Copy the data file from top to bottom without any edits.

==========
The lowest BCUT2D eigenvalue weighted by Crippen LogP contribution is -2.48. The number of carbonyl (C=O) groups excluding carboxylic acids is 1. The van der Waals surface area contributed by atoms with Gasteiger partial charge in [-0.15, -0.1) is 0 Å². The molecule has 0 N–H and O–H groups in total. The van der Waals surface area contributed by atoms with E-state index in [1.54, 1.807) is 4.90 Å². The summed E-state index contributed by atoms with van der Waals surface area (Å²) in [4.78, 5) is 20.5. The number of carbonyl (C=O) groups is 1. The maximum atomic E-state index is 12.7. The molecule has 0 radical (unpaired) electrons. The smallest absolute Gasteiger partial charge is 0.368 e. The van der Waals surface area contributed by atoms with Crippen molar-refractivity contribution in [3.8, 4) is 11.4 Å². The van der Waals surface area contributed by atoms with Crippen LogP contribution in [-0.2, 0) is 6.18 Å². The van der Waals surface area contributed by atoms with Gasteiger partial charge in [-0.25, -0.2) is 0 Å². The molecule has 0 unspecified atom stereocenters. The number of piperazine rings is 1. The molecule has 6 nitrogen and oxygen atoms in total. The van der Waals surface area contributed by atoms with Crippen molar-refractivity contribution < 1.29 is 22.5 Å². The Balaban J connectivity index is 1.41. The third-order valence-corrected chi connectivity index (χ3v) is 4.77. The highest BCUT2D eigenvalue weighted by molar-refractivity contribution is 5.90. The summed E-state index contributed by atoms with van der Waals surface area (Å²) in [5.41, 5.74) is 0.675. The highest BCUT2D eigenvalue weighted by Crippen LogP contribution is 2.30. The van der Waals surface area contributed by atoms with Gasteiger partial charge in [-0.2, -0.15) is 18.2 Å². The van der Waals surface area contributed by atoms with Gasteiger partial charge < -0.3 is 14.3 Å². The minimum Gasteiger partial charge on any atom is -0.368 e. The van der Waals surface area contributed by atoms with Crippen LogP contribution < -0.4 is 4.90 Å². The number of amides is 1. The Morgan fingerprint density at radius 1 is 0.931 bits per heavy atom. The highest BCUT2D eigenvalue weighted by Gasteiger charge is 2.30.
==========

The lowest BCUT2D eigenvalue weighted by Crippen LogP contribution is -2.48. The number of carbonyl (C=O) groups excluding carboxylic acids is 1. The van der Waals surface area contributed by atoms with Gasteiger partial charge in [-0.15, -0.1) is 0 Å². The molecule has 0 N–H and O–H groups in total. The van der Waals surface area contributed by atoms with E-state index in [1.54, 1.807) is 4.90 Å². The summed E-state index contributed by atoms with van der Waals surface area (Å²) in [4.78, 5) is 20.5. The number of carbonyl (C=O) groups is 1. The maximum atomic E-state index is 12.7. The molecule has 0 radical (unpaired) electrons. The smallest absolute Gasteiger partial charge is 0.368 e. The van der Waals surface area contributed by atoms with Crippen molar-refractivity contribution in [3.8, 4) is 11.4 Å². The van der Waals surface area contributed by atoms with Crippen LogP contribution in [-0.2, 0) is 6.18 Å². The van der Waals surface area contributed by atoms with Gasteiger partial charge in [-0.25, -0.2) is 0 Å². The molecule has 0 unspecified atom stereocenters. The number of piperazine rings is 1. The molecule has 6 nitrogen and oxygen atoms in total. The van der Waals surface area contributed by atoms with Crippen molar-refractivity contribution < 1.29 is 22.5 Å². The Balaban J connectivity index is 1.41. The third-order valence-corrected chi connectivity index (χ3v) is 4.77. The highest BCUT2D eigenvalue weighted by molar-refractivity contribution is 5.90. The summed E-state index contributed by atoms with van der Waals surface area (Å²) in [5.41, 5.74) is 0.675. The highest BCUT2D eigenvalue weighted by Crippen LogP contribution is 2.30. The van der Waals surface area contributed by atoms with Gasteiger partial charge in [-0.2, -0.15) is 18.2 Å². The van der Waals surface area contributed by atoms with Gasteiger partial charge < -0.3 is 14.3 Å². The minimum Gasteiger partial charge on any atom is -0.368 e. The van der Waals surface area contributed by atoms with Crippen LogP contribution < -0.4 is 4.90 Å². The number of amides is 1. The Morgan fingerprint density at radius 1 is 0.931 bits per heavy atom. The highest BCUT2D eigenvalue weighted by Gasteiger charge is 2.30.